Best Buddies pair off, promote positivity

Best Buddies pair off, promote positivity

Ore James, Staff Writer

To better integrate students and promote general inclusion, Best Buddies matched 20 general education students with PALS students in the school’s first annual peer match program.

“Even though it’s only been a few months, our buddies down in the PALS room are so happy,” club advisor Haley Agriesti said. “We have a bunch of freshman who can walk outside of that classroom and have a group of students that know who they are.”

Pairing buddies took place over several weeks, with students filling out an application, undergoing an interview, and obtaining teacher recommendations. Once pairs were selected, students were notified during an evening match party.

“I did most of the interviews, my chapter president did some of them with me, and then it was just a matter of looking at the different interests and seeing who went with who,” Agriesti said.

Peer buddies are general education students matched one-on-one with a PALS student. They are responsible for communicating with their buddy weekly, attending socials, and having at least one other monthly outing, though students engage in extra activities as well.

“They’ve done a lot of stuff on their own time that is not facilitated by us,” Agriesti said. “That’s them reaching out to those kids and really bringing them into their friend circle.”

So far, members have gone bowling, gotten ice cream, and gone to the movies, helping to build friendships within the matched pairs.

“My friend circle knows my buddy, and they all say hi to him, and people that are friends with them will say ‘hi’ too,” club president and junior Emma Lancaster said. “It’s spreading like a good plague.”

Since the program began, even students who aren’t matched as peer buddies have increased interactions with PALS students.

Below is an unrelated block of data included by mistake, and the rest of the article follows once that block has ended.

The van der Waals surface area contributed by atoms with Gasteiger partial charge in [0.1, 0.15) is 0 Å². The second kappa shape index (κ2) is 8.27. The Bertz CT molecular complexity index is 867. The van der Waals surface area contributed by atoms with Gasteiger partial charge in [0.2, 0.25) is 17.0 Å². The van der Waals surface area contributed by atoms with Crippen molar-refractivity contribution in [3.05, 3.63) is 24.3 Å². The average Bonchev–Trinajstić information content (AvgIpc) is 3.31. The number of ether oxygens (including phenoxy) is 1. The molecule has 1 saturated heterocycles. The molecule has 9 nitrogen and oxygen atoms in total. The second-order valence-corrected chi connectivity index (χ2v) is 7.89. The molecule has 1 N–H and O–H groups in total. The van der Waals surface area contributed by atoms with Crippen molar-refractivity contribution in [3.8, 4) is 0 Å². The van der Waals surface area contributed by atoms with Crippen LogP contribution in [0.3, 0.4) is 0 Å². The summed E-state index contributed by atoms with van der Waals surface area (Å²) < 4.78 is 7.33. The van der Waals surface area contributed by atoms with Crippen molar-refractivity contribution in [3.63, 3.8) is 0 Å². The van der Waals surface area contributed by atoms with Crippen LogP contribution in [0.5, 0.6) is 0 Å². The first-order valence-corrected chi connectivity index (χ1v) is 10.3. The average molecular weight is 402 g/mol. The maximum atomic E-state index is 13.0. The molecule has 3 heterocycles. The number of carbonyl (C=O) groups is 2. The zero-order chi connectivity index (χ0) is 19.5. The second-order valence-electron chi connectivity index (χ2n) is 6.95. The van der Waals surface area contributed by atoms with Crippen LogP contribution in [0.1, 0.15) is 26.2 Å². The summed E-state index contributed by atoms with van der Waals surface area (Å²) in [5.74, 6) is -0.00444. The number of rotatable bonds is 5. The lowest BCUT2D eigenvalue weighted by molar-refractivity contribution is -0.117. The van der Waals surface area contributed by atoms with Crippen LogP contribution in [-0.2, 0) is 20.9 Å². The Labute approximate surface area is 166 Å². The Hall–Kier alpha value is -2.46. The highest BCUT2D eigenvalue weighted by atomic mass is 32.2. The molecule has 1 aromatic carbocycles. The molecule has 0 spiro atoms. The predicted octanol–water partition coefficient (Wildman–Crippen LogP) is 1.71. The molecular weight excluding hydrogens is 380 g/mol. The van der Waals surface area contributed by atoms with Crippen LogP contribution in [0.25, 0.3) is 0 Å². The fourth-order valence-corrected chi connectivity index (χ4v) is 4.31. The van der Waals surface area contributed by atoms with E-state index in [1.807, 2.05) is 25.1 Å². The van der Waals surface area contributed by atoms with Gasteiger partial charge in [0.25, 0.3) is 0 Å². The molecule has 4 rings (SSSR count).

“I see people who aren’t even in the club branching out more than they used to, just because they see other kids doing that,” Lancaster said. “They’re knowing it’s okay to talk to them.”

Buddies themselves have undergone positive changes following the introduction of peer matches.

“One buddy was really quiet, but since we’ve done the pairs, in class he’s so outgoing,” Lancaster said. “Random people will just say ‘hi’ to him now because they know him through his buddy.”

Those who chose not to become peer buddies are considered associate members. While not directly matched with a student, they are still able to connect with PALS students.

“Even as an associate member, I feel like I have personal connections with some of the buddies,” sophomore Lauren DeSplinter said. “If you’re not paired, you can still have that kind of experience.”

Ideas for Best Buddies began last school year, but the club began matching students this year. Throughout, encouraging tolerance remains a central focus.

“Our goal for the club is to integrate the PALS kids into the general education population,” DeSplinter said.

As the year continues, the club is hoping to continue promoting inclusion within the school.

“I’m hoping that more kids want to get involved even if they’re not necessarily in the club, so that they’re part of that message for our school,” Agriesti said. “Then we can have a community at Tomball Memorial where every kid who walks into this building feels safe.”